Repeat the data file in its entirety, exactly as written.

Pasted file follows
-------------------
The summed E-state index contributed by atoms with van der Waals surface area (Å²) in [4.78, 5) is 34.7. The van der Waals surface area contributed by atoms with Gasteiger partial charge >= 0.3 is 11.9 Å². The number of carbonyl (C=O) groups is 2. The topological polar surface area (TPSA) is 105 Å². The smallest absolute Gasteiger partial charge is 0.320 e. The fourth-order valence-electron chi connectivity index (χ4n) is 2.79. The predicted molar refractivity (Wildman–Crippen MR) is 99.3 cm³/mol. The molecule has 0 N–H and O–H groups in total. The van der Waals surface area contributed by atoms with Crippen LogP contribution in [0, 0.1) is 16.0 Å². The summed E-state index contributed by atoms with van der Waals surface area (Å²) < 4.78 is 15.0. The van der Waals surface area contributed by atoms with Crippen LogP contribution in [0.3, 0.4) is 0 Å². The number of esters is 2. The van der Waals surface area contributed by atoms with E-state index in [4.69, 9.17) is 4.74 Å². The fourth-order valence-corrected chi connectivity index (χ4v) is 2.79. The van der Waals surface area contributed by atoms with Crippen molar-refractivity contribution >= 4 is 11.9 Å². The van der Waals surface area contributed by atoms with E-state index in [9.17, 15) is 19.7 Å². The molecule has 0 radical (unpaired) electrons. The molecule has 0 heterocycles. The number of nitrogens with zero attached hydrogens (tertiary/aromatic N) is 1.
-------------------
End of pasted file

The summed E-state index contributed by atoms with van der Waals surface area (Å²) in [4.78, 5) is 34.7. The van der Waals surface area contributed by atoms with Gasteiger partial charge >= 0.3 is 11.9 Å². The number of carbonyl (C=O) groups is 2. The topological polar surface area (TPSA) is 105 Å². The smallest absolute Gasteiger partial charge is 0.320 e. The fourth-order valence-electron chi connectivity index (χ4n) is 2.79. The predicted molar refractivity (Wildman–Crippen MR) is 99.3 cm³/mol. The molecule has 0 N–H and O–H groups in total. The van der Waals surface area contributed by atoms with Crippen LogP contribution in [0, 0.1) is 16.0 Å². The summed E-state index contributed by atoms with van der Waals surface area (Å²) < 4.78 is 15.0. The van der Waals surface area contributed by atoms with Crippen LogP contribution in [0.3, 0.4) is 0 Å². The number of esters is 2. The van der Waals surface area contributed by atoms with E-state index in [4.69, 9.17) is 4.74 Å². The fourth-order valence-corrected chi connectivity index (χ4v) is 2.79. The van der Waals surface area contributed by atoms with Crippen molar-refractivity contribution >= 4 is 11.9 Å². The van der Waals surface area contributed by atoms with E-state index in [9.17, 15) is 19.7 Å². The molecule has 0 radical (unpaired) electrons. The molecule has 0 heterocycles. The number of nitrogens with zero attached hydrogens (tertiary/aromatic N) is 1.